Joy Ride (Embracing the Seasons of Life)

When I served as a youth worker back in California, we asked the kids at our church to give a Saturday a month to serve at a convalescent home. We’d scatter through the hallways, going into the rooms of the elderly, sitting down next to their beds and listening to their stories. We’d often strum our guitars and sing for them.

          Out of all the men and women we met on those Saturdays, one person in particular etched a permanent groove in my memory. I never knew the man’s name, but I can still hear his voice sounding like tires crunching gravel. His faded, grey eyes still contained enough hope to reveal a few ounces of determination. He said, “Push me over there.” I happily wheeled him down the white tiled corridor. We came to the end of another hallway. Again, he said, “Turn here.” After a minute, I realized that for him, this wasn’t just a joy ride. He had a destination in mind. “Now, left here.” Soon we found ourselves at the back of the Convalescent Home. We approached the end of a narrow hallway. A sign revealed that this was an emergency exit. Before us were the words, “ALARM WILL SOUND.”

          “Okay. Now please just push that door open for me.”


          “I’m not strong enough to get the door open! Please, help me. Quickly!” Speaking with determination, he twisted around in his wheelchair and forcefully gripped my hand, “Please! I can’t stand it in here! I don’t want to die in here. They won’t let me out. I want to see the sky. Please let me see the grass and smell the flowers again.”

          His eyes bored into mine and he gripped my hand even harder.

          “But I can’t just open the emergency exit door!”

          When I got home that afternoon, I couldn’t get the man’s voice out of my ears. This week I remembered again the feeling I had that day as I apologized to that man for not being willing to help him escape his dungeon of despair. Having just “celebrated” my 43rd birthday, I am aware that birthdays don’t hold the same excitement as they used to. They are now reminders of the brevity and fragility of my existence. Ah, forty-three. It feels like I’m on top of the mountain. I can see for miles from up here. But there’s only one direction, and that’s down. My life is now on a clear trajectory of demise. No matter how fast I peddle my bicycle, I will never be able to silence the drum beat of time. The stuff I value the most will be torn out of my grasp. My ability to see the faces of the people I love will dim. My ability to listen to birds chirping in the branches of trees will fade. Walking will become more painful with age. There is no escaping it. This dreadful feeling of being chained to time is the reason why society is so obsessed with youth. Look all around. Face lifts. Hair coloring. Anti wrinkle creams. We can’t stand the thought of growing old. Youth is a religion.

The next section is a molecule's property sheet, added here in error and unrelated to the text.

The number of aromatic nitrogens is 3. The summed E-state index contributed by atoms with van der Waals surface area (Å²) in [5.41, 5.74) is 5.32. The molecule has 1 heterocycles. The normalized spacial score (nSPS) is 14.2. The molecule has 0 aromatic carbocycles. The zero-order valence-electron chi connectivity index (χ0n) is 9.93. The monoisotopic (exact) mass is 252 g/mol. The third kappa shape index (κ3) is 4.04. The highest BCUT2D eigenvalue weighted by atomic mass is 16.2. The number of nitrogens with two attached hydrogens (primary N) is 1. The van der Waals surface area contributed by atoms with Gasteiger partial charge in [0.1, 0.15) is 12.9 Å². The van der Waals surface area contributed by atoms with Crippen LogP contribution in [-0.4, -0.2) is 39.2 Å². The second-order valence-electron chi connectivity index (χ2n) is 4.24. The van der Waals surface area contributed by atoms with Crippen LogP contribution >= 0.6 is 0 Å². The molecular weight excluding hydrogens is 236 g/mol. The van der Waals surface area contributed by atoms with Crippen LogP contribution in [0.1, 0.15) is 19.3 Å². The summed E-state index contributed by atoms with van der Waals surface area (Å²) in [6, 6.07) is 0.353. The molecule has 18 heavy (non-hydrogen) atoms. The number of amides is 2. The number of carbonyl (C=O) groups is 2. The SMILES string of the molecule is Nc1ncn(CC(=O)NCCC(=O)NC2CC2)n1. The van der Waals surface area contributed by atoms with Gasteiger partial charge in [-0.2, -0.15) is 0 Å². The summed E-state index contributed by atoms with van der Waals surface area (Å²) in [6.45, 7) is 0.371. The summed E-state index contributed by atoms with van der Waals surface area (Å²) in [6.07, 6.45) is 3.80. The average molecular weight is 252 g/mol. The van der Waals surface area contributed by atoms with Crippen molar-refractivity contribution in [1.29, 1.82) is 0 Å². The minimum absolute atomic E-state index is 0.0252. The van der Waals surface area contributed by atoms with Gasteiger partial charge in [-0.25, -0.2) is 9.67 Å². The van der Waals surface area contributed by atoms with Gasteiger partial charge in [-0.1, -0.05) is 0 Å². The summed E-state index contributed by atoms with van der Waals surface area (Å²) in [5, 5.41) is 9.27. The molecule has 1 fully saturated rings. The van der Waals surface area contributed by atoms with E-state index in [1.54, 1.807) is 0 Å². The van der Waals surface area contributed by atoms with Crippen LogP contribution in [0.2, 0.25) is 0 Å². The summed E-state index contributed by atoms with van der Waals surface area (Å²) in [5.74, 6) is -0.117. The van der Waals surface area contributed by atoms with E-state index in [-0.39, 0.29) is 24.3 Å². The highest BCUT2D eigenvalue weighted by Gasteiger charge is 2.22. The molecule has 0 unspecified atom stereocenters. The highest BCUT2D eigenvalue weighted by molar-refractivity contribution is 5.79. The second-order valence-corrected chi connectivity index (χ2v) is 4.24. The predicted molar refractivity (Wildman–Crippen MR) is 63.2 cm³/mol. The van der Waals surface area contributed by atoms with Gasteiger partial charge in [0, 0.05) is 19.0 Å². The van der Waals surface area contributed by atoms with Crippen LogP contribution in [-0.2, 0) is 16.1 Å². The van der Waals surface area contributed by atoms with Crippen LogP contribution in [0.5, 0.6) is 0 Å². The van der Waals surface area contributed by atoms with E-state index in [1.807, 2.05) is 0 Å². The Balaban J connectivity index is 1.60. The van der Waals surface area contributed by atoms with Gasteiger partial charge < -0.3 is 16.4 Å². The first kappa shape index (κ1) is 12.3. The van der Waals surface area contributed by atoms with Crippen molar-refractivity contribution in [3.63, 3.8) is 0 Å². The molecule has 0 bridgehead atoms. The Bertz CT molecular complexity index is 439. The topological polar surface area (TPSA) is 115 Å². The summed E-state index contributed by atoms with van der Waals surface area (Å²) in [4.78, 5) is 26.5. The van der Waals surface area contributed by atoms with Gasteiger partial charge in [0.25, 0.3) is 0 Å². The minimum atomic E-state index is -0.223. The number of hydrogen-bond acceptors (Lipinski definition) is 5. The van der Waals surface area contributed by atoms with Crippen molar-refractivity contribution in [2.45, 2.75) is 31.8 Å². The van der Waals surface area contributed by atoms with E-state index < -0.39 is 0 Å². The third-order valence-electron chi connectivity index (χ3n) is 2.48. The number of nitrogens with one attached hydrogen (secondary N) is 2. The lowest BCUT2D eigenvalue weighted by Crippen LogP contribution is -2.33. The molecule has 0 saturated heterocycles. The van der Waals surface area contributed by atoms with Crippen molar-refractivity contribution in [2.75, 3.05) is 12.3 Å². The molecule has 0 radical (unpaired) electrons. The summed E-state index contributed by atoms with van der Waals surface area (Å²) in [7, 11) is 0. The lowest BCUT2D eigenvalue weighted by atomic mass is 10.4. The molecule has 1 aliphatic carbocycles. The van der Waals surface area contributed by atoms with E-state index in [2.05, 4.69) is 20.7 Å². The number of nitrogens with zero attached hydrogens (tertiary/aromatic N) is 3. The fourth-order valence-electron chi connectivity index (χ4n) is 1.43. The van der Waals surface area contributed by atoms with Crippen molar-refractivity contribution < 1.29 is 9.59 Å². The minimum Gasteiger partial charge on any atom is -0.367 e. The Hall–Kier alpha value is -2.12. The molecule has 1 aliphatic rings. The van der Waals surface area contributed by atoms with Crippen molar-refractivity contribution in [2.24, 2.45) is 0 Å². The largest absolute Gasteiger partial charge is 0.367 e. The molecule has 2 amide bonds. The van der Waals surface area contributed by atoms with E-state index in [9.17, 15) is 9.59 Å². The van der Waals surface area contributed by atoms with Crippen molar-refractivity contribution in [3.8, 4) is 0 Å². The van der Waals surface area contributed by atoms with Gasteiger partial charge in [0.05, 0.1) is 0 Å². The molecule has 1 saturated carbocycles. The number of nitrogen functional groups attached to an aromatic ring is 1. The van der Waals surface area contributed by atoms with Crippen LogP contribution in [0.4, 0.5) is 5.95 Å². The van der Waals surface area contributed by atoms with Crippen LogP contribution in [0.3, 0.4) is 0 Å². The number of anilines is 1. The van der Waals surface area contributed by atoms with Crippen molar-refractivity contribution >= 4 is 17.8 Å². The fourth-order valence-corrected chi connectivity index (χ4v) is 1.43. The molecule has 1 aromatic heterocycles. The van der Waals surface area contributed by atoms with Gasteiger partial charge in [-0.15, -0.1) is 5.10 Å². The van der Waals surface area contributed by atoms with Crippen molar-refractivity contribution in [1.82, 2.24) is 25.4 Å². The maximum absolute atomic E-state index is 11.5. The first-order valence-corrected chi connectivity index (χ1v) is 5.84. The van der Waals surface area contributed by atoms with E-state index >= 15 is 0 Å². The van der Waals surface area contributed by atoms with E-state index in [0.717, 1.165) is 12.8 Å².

Living in Asia for the last eleven years has taught me many, many lessons. Paramount among these lessons is the Asian way of celebrating the aging process. Here, people more naturally embrace all stages of life. With age, most people are not clamoring to reverse the effects of time. The older a person becomes, the more respect is afforded by society. The elderly are honored and celebrated rather than stuffed away into convalescent homes. Their voices matter. They are cherished as vessels of wisdom, vital to the health of the community.

This, to me, feels right. 

          Kierkegaard writes about living with courage to embrace the fragility and brevity of this life. He sees this courage as the evidence of faith. “The lily’s coming into being becomes its destruction, indeed it seems as if it came into existence and became beautiful only to be destroyed—yet the obedient lily obediently submits to this, it knows that such is God's will, and it shoots up…. A man, or we men, in the situation of the lily would be in despair at the thought that coming into existence and destruction was one thing, and therefore would prevent ourselves by despair from becoming what we might become, though it were but for an instant. With the lily it is otherwise. It was absolutely obedient, hence it became itself in its beauty, it became actually its whole possibility, undisturbed, absolutely undisturbed by the thought that the same instant was its death."



One Comment

  1. "They go from strength to strength till each appears before God in Zion."  
    I love the endless possibilities for exploring strength in every season.

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